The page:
Special Edition (Codex SE)

Young Adult - Mystery
60 Pages
Reviewed on 05/18/2018
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Author Biography

My name is RW Gates; it is my sincerest wish that World Codex will entertain, enlighten, and create intrigue for all those who are willing to challenge the parameters of everyday reality. Included within this series of books will be several previously unpublished works explicitly placed to be world-altering by their nature and design. Between the Codex pages are many accounts of events that have never before been brought to light or explored by the reading world as a whole. The World Codex staff has worked diligently to illustrate the impetus and inspiration for its development, as well as to captivate the imagination of each and every reader who delves into its offerings. World Codex has grown into an extensive research project that I have supported and facilitated for more than a decade now. I feel that the time has finally come to share its revelations with the public at large. The stories and documented accounts that are pressed upon its pages run the gamut from thought-provoking and illuminating exposés to tales of mystery and drama. They have been collected, collated, and compiled by a concerted network of dedicated individuals, who have worked tirelessly to bring this literary publication to the world stage.

    Book Review

Reviewed by Erin Nicole Cochran for Readers' Favorite

Codex: Codex Special Edition by World Codex Staff is a short book that brings to the modern day a fragment of history that many have heard of, but not many know of: the first and last publication that was dubbed Planet Poetry. A poetry contest was held on board the Titanic and the winner was to receive $100. It includes poems written by passengers on board the ship before it struck an iceberg and sank. They vary in length and in subject, from Moby Dick to daydreams and lying. Most of them are rhyming. Also included are poems said to be written by prominent figures of that time, and some written by even greater figures, such as Edgar Allan Poe, and one anonymous that reads very much like William Shakespeare. Also comprised within is the account of what one of the survivors experienced.

As soon as I finished reading this, I must admit I felt a little bit like Indiana Jones discovering some wonderful priceless gem. There was adrenaline rushing through my body, and also moments while reading that chilled me to my bones. I have never read any accounts of what the survivors experienced while on board and it made me feel somehow more connected and understanding of what it was that these people were enduring. Codex: Codex Special Edition brings to our eyes moments in time that otherwise may not have seen the light of day. The poems within this collection are transporting. And while the public at the time felt that the editor in charge of Planet Poetry was trying to capitalize on the tragedy for personal gain, I’d like to think that wasn’t the case at all. If you love poetry, history, and feeling like Indiana Jones, read this book now.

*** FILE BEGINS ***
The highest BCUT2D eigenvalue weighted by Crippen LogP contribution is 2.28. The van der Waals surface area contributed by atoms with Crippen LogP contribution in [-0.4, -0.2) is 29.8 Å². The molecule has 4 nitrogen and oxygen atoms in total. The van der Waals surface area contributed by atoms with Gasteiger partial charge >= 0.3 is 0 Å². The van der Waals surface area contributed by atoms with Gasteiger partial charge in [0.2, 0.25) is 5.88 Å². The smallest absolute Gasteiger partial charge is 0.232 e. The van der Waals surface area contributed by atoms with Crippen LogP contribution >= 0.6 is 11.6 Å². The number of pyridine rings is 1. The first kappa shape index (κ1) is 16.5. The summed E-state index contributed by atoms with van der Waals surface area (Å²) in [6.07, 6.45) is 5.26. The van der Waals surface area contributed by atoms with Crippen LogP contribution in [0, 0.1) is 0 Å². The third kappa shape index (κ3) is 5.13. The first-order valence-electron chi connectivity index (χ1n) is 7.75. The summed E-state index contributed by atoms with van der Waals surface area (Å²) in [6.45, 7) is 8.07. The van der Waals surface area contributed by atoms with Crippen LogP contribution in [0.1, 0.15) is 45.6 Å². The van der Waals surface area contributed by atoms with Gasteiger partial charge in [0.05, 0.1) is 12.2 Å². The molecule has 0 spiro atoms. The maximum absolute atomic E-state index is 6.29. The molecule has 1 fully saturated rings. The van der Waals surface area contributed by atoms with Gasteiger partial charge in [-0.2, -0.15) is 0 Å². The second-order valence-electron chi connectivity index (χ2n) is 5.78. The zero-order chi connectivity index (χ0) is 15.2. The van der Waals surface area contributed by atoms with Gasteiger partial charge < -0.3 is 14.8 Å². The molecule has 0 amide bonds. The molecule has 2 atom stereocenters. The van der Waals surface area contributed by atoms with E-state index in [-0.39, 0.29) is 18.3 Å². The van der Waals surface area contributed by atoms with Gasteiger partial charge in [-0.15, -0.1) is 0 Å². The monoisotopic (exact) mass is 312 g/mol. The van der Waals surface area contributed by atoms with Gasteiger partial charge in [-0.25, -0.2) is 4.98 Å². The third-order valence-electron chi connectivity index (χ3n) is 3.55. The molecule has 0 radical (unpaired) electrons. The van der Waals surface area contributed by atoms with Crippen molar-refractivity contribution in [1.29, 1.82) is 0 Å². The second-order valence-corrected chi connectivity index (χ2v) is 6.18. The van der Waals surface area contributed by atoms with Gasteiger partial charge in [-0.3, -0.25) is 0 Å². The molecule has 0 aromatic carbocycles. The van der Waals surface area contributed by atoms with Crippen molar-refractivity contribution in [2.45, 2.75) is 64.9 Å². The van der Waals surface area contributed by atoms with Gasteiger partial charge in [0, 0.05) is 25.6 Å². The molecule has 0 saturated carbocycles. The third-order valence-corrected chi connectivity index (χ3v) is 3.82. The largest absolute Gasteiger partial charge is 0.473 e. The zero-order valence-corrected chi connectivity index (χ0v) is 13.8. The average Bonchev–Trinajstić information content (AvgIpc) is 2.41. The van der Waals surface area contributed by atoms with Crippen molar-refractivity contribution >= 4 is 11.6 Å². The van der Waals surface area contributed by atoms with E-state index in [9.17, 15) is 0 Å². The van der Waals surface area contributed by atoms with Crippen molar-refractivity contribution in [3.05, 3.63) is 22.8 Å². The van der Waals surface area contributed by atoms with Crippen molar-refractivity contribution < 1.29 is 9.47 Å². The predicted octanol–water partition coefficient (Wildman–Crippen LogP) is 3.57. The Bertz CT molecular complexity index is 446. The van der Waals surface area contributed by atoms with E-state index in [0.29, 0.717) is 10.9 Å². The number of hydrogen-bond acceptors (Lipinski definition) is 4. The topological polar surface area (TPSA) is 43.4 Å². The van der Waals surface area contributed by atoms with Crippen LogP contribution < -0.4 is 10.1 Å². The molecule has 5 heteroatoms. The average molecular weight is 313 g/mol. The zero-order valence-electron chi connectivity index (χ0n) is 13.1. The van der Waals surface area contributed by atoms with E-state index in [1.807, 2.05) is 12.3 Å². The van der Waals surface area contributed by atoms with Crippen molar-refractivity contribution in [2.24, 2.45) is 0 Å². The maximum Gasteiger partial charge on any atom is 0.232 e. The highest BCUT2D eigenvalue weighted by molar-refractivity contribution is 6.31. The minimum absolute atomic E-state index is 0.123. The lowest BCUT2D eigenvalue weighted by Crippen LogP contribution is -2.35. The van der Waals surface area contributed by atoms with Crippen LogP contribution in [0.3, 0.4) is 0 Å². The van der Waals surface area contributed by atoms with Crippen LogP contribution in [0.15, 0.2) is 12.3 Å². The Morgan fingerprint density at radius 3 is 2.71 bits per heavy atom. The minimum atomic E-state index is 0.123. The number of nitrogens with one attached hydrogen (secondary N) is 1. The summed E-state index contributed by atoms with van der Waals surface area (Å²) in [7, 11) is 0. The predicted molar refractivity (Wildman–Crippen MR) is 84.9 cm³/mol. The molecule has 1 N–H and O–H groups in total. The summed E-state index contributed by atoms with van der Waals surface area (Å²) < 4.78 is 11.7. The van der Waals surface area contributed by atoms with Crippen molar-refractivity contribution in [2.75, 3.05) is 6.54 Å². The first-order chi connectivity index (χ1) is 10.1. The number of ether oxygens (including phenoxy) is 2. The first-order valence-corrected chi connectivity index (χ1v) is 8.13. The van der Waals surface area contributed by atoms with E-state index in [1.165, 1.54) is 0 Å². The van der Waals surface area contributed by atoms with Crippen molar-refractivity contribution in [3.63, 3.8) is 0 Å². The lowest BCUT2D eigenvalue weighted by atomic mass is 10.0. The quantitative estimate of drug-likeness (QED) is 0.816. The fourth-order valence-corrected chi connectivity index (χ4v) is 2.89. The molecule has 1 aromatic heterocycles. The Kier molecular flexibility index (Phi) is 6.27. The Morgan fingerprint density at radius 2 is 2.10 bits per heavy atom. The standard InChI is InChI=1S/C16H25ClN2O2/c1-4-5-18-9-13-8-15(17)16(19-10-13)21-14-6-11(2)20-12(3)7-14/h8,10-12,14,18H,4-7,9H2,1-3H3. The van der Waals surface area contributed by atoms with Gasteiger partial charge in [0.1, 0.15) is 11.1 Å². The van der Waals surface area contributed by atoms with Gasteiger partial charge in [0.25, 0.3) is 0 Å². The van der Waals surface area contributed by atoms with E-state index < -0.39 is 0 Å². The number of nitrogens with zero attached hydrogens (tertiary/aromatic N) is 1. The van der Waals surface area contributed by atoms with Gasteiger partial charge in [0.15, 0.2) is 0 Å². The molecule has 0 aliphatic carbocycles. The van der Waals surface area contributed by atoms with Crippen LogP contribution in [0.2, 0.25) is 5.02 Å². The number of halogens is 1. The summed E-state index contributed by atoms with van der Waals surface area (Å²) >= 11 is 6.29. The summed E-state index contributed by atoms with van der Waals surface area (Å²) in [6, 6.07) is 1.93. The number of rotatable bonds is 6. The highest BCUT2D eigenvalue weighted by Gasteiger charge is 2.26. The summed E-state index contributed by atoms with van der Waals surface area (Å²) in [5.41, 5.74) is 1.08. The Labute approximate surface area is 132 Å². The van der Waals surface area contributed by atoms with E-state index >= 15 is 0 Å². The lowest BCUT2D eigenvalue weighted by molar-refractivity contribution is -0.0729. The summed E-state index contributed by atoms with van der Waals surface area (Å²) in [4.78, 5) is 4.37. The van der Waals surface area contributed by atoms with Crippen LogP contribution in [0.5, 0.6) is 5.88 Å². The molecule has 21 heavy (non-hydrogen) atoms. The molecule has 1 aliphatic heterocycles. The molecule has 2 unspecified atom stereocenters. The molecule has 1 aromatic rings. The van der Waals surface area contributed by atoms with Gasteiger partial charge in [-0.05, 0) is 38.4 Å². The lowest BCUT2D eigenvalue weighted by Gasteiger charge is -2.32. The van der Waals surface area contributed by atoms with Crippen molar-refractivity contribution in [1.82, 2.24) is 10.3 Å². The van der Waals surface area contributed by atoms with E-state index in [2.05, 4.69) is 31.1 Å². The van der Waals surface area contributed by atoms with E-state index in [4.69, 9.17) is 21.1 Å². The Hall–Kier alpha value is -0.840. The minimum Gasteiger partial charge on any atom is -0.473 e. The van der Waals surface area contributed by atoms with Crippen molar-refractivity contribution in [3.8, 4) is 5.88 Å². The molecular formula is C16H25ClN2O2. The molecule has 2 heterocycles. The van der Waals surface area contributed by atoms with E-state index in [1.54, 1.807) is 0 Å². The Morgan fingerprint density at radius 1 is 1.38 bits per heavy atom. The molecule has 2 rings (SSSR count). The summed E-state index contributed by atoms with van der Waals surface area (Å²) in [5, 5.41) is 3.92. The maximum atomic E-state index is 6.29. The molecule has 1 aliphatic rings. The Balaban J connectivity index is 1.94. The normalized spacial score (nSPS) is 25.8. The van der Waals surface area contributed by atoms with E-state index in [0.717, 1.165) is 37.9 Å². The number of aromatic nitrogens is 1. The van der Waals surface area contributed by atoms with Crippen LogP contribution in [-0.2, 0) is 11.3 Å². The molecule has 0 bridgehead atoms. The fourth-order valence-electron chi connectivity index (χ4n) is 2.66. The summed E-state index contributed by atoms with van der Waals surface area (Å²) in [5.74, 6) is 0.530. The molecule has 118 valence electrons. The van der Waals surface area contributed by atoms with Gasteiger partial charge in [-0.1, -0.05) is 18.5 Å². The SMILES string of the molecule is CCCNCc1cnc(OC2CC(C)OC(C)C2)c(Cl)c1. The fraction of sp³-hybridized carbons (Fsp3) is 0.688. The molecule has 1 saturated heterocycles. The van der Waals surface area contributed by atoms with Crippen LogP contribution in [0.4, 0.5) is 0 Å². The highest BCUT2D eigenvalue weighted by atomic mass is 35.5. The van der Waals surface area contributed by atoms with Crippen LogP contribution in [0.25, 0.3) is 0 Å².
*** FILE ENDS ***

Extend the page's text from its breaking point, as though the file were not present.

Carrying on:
Jack Magnus

Codex: Special Edition: Codex SE is a graphic novel which is comprised of essays, historical fiction stories and poems for young adults written and illustrated by the World Codex Staff. Sylvia Barrett and her co-editor Robert Wolcott’s idea to have a poetry contest aboard the super liner, the Titanic, on its maiden voyage was sound and really quite innovative. The contest would encourage the passengers and crew to get in touch with their creative side, and the adventure of that voyage would provide all the inspiration that they could need. After much thought, they had finally decided to call their publication Planet Poetry. Wolcott would be on that ship and would supervise the contest. As the ship was sinking, Wolcott, knowing he had missed any chance at saving himself, had put all his energies into making sure those poems survived. They were, in effect, the last messages sent by more than half of the contributors, who had been male passengers or staff, and thus unlikely to have survived. Planet Poetry would also have some contributions from distinguished poets, authors and others. The poetry did survive the voyage, but Wolcott did not. When Barrett marked the debut of the magazine with a soiree dedicated to the victims, her motives were considered less than noble, and the magazine failed spectacularly.

The World Codex Staff’s graphic novel vividly recreates the last terrifying moments of those passengers and crew members who did not find a place on one of the few lifeboats. Seeing their poems as their last words and, often, first poetic utterances, gives the reader a solemn and sometimes eerie feeling. Many of the poems presented will prove to be hard reading for a modern audience. As new poets are wont to do, their emphasis on finding rhyming words sometimes goes a bit too far, and I found myself dreading their disruptive appearances. The unpublished poem allegedly written by Albert Einstein, If Eyes Could See, brilliantly surpasses any other poem in this collection. It’s a glowing and transcendent commentary on time and space, which uses careful repetition to build up tension and dynamism. This poem is dreamy and eloquent, and it stirs up the imagination. I also loved the short story, Tantibus, which chronicles the last moments of Herman Holmes, who received the poetry from the doomed Wolcott, aboard the Titanic as he puts together a life raft that will give him a fighting chance at survival. Codex: Special Edition: Codex SE brings the tragedy of the Titanic to life by sharing those poems and experiences in a poignant and moving way. It’s highly recommended.

Charles Remington